Are you noticing just how different the world is around you?
In this season of Easter, I have been wondering just when and how Jesus might reveal himself to our oldest son, or all our sons for that matter.
I listened to the retelling of the final chapters of the Gospel of John thinking about how special it is to hear a story told out loud, even when I’ve heard it many times before.
When approached to write a post with Easter books my first thought was, “Every truly good book is an Easter book.”
As part of the One Thousand Days of Love campaign, Episcopal Relief & Development is offering a simple way for churches and parents to think beyond candy and stickers by adding some empathy and gratitude to this year’s Easter egg hunts.
This year the Ascension just hits different (as the kids like to say). Our pandemic experience right now has parallels to how the disciples must have felt after the resurrection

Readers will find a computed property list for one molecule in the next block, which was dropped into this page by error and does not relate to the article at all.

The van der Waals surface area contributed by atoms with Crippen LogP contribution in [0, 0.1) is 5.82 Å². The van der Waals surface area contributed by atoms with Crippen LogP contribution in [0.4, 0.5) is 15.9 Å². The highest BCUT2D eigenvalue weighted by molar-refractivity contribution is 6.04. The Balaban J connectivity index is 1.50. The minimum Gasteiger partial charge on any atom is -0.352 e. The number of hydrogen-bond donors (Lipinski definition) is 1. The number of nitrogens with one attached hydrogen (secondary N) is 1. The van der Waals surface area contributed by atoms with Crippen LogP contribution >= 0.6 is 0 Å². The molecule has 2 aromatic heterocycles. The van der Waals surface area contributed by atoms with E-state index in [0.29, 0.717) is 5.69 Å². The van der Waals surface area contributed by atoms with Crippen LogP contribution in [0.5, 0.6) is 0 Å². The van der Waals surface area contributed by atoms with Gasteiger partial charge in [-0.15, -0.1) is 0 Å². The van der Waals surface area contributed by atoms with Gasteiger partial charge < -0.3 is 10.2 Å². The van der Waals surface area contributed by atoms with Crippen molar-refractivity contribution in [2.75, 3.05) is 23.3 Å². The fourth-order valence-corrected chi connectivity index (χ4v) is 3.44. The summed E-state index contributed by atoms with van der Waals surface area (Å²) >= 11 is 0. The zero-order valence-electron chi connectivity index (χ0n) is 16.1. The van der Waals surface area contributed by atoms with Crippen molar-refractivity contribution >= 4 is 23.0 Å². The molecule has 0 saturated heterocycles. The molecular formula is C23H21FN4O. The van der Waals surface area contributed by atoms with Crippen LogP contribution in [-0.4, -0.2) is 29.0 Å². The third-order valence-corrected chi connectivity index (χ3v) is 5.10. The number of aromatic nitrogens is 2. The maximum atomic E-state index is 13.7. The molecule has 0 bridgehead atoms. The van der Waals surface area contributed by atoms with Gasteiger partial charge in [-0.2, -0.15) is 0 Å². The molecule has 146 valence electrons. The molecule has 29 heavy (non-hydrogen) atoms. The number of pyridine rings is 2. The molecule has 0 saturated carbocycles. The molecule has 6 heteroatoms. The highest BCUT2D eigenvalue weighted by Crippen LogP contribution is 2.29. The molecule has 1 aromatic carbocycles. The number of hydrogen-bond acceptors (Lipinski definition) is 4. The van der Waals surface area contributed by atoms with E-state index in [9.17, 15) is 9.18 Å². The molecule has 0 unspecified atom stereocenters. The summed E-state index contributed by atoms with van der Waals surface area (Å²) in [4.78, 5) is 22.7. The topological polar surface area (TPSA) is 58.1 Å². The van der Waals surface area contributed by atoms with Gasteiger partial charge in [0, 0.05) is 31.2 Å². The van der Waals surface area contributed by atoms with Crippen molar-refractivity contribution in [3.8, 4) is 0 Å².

This Eastertide I’ve been thinking a lot about what it means to live in the relentless goodness of Easter Sunday, not only on the day of Easter, but in all the fifty days that follow.
We started this whole quarantine, isolation, homeschool, work from home thing almost a month ago in the middle of Lent. The me who loves rhythms of liturgical seasons could spiritually get behind the idea that we would spend Lent sacrificing for others.
I smile as the 4-year-old shows me Butterscotch, her much-loved bunny; Butterscotch proceeds to die two days later, and I cannot help or hold the child in her grief.
I was fairly certain Jesus would be present among our family of five on Easter morning.